I blogged pieces of my dissertation, first on Laura’s Coloring Book (now closed) and then on Messy Thinking, for a variety of reasons. In the beginning, my blog was like a bulletin board: a place to stick information so that I wouldn’t forget it. Later, it became a place to organize my thoughts, receive feedback, and show the world what I was working towards. What you see following this post is a selection of re-blogged pieces (now all housed on Messy Thinking) that show the path of my thinking for this project. For outside influences and additional context (most notably Twitter Journal Club,Connected Courses, Black Twitter, and a year-long writing collaboration with Catherine Cronin and Frances Bell), see Messy Thinking.
Every dissertation advisor will tell their students that they need to develop an “elevator speech” about their dissertation work. I converted my assignment into a dissertation tweet and it goes like this:
Digital annotation devices such as hyperlinks & mentions can be used to document & assess student connectivity in VCU connected courses.
As I move towards the completion of my dissertation, the soundbite remains important, but I’ve identified five questions that allow for clearer explanations of what I’m trying to convey. They are not the only questions (in other words, there will be more blog posts). However, they represent a place to start. Here they are along with some answers.
- What is connected learning at VCU?
As I documented in a prior post, educators use “connected” to mean a lot of things, from situated, interdisciplinary, holistic, to online (in a purely technical sense) learning. In 2013, the Connected Learning Alliance published a pedagogical framework that synthesized the common uses with their own predominantly ethnographic research and the work of Dewey and Montessori. While the framework goes a long way to explain connected learning in general, Virginia Commonwealth University has juxtaposed connected learning with open education in order to shine a spotlight on the core messages of both connected learning and open education.
In other words, connected learning at VCU isn’t JUST connected learning; it’s really learning at the INTERSECTION OF CONNECTED AND OPEN.
At VCU, we have blended the educational approaches of connected learning and open education to promote their own version of educational equity and accessibility, active and social learning, and digitally networked participation. The VCU approach aligns with connected learning and its focus on improving student engagement through more compelling, inclusive, and relevant learning experiences for more students. It interprets educational relevance through both connected and open lenses: courses should facilitate the integration of informal and formal learning and recognize the co-evolutionary, emerging, and augmenting qualities of digital networks and technologies. VCU emphasizes digital learning as active, social, creative, and authentic learning and encourages students and faculty to elevate their digital fluency in terms of developing personal learning networks and digital workflows for the purpose of lifelong learning in a digital age.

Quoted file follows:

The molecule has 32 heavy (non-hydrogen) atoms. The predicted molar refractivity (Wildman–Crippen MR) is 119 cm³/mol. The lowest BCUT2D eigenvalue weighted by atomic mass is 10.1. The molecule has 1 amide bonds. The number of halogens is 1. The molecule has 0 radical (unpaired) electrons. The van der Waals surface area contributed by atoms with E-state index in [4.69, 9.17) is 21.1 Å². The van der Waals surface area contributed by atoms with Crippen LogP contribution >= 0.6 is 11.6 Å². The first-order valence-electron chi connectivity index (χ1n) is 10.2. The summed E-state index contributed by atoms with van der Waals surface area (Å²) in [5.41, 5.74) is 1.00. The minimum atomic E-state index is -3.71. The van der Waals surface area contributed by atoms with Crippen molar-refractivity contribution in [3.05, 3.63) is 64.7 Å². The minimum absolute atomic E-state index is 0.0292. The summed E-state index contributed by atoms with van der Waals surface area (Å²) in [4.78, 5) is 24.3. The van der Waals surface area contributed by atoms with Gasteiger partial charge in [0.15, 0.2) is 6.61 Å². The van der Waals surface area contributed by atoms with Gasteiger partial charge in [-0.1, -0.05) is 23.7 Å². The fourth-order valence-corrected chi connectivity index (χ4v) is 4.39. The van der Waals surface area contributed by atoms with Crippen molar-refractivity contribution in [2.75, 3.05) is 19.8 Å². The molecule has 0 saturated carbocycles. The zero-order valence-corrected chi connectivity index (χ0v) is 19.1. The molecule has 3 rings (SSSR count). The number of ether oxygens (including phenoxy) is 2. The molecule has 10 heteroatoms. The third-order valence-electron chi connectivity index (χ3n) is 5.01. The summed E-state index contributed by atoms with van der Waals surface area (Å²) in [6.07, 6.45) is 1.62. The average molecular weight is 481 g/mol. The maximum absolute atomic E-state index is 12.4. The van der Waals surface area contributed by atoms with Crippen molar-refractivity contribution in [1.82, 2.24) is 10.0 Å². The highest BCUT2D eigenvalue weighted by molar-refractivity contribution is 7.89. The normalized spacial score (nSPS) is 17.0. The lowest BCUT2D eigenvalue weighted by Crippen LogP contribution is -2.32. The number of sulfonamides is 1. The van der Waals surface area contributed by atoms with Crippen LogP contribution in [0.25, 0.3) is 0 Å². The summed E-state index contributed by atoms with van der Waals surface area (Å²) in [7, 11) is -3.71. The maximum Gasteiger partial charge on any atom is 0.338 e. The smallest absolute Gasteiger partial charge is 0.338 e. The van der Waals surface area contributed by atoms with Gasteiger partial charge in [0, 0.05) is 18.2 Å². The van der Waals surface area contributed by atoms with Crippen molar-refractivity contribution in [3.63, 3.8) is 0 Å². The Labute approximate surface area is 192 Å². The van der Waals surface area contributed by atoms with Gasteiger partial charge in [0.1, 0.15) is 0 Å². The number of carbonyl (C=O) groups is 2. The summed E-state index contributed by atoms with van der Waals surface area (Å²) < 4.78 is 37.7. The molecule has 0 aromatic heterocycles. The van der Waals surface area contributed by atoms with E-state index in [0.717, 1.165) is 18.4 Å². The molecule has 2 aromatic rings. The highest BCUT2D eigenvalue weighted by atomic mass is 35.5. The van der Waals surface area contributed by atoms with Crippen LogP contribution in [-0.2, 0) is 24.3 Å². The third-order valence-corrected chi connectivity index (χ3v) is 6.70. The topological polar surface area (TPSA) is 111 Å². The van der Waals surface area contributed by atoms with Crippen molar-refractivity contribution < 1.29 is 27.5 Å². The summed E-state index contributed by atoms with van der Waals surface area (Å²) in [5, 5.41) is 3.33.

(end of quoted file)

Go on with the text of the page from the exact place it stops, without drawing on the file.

2. What is a connected course?
Again, this term can be used to mean many things. I am arguing that courses that are situated at the intersection of connected and open must take certain stances along four axes: openness, creative expression, networked participation, and student agency. My proposal is best represented in this picture (also found here):
3. What are the learning goals in a connected course?
Like all courses, connected courses should have multiple types of learning goals. Some might relate to content. Some might relate to a certain type of professional development or skill. However, in connected courses, some should relate to something I have identified as “connectivity.”
If you read the VCU QEP, you’ll see that we are aiming for generalizable education, or “learning that matters.” It argues that one interesting route towards learning that matters is the promotion of digital fluency and integrative thinking. I explore these in my dissertation but focus predominantly on the intersection of the two, which is connectivity.
Connectivity is the ability of the learner to connect their current thoughts, ideas, or experiences with and across other people and concepts across space in time. I developed a model that is based on the experiential learning model created by Kolb (1971) and defines the components in terms of social learning theory, schema and transformative learning theory, and research on knowledge transfer.
4. How do we promote connectivity through learning activities?
Connectivity is promoted through activities that encourage students to make connections and then reflect those connections back to the student so that they can reflect on and make decisions related to them. E-portfolios and the development of personal learning networks are two closely related, synergistic activities that do this for students on personal and social levels. Both of these activities are supported by blogging and other forms of social media such as (but not limited to) Twitter, Instagram, Flickr, Facebook, Discourse, and similar.